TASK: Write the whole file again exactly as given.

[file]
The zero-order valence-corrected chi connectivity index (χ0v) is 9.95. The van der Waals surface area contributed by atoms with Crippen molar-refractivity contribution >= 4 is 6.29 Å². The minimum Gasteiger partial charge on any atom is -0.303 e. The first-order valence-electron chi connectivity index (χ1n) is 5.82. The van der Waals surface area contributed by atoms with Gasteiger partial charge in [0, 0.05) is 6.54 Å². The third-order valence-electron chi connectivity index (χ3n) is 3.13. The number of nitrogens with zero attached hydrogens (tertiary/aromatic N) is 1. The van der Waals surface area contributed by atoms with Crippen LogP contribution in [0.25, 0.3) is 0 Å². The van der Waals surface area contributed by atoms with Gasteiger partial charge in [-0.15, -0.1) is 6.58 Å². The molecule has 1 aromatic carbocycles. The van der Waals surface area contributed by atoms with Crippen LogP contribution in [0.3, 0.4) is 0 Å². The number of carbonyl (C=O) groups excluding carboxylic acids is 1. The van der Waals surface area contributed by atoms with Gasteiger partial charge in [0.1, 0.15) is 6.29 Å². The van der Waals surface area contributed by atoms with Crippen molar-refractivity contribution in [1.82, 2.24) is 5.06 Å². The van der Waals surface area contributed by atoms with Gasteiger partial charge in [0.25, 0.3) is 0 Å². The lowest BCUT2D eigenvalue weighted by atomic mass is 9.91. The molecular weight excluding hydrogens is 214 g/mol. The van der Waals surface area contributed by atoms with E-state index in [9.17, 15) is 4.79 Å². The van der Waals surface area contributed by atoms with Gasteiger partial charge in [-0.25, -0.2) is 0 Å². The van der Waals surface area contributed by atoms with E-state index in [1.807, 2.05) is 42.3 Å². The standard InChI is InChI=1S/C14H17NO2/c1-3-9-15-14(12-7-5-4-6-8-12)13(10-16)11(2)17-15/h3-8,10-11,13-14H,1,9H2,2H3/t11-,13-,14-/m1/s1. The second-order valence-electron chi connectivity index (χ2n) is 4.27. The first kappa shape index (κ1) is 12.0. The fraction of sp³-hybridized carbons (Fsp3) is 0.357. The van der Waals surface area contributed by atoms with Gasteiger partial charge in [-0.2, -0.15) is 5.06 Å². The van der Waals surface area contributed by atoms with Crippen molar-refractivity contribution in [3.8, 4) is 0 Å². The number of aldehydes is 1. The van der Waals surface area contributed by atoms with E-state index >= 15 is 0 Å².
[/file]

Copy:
The zero-order valence-corrected chi connectivity index (χ0v) is 9.95. The van der Waals surface area contributed by atoms with Crippen molar-refractivity contribution >= 4 is 6.29 Å². The minimum Gasteiger partial charge on any atom is -0.303 e. The first-order valence-electron chi connectivity index (χ1n) is 5.82. The van der Waals surface area contributed by atoms with Gasteiger partial charge in [0, 0.05) is 6.54 Å². The third-order valence-electron chi connectivity index (χ3n) is 3.13. The number of nitrogens with zero attached hydrogens (tertiary/aromatic N) is 1. The van der Waals surface area contributed by atoms with Crippen LogP contribution in [0.25, 0.3) is 0 Å². The van der Waals surface area contributed by atoms with Gasteiger partial charge in [-0.15, -0.1) is 6.58 Å². The molecule has 1 aromatic carbocycles. The van der Waals surface area contributed by atoms with Crippen LogP contribution in [0.3, 0.4) is 0 Å². The number of carbonyl (C=O) groups excluding carboxylic acids is 1. The van der Waals surface area contributed by atoms with Gasteiger partial charge in [0.1, 0.15) is 6.29 Å². The van der Waals surface area contributed by atoms with Crippen molar-refractivity contribution in [1.82, 2.24) is 5.06 Å². The van der Waals surface area contributed by atoms with Gasteiger partial charge in [0.25, 0.3) is 0 Å². The lowest BCUT2D eigenvalue weighted by atomic mass is 9.91. The molecular weight excluding hydrogens is 214 g/mol. The van der Waals surface area contributed by atoms with E-state index in [9.17, 15) is 4.79 Å². The van der Waals surface area contributed by atoms with Gasteiger partial charge in [-0.25, -0.2) is 0 Å². The van der Waals surface area contributed by atoms with E-state index in [1.807, 2.05) is 42.3 Å². The standard InChI is InChI=1S/C14H17NO2/c1-3-9-15-14(12-7-5-4-6-8-12)13(10-16)11(2)17-15/h3-8,10-11,13-14H,1,9H2,2H3/t11-,13-,14-/m1/s1. The second-order valence-electron chi connectivity index (χ2n) is 4.27. The first kappa shape index (κ1) is 12.0. The fraction of sp³-hybridized carbons (Fsp3) is 0.357. The van der Waals surface area contributed by atoms with Gasteiger partial charge in [-0.2, -0.15) is 5.06 Å². The van der Waals surface area contributed by atoms with Crippen molar-refractivity contribution in [3.8, 4) is 0 Å². The number of aldehydes is 1. The van der Waals surface area contributed by atoms with E-state index >= 15 is 0 Å².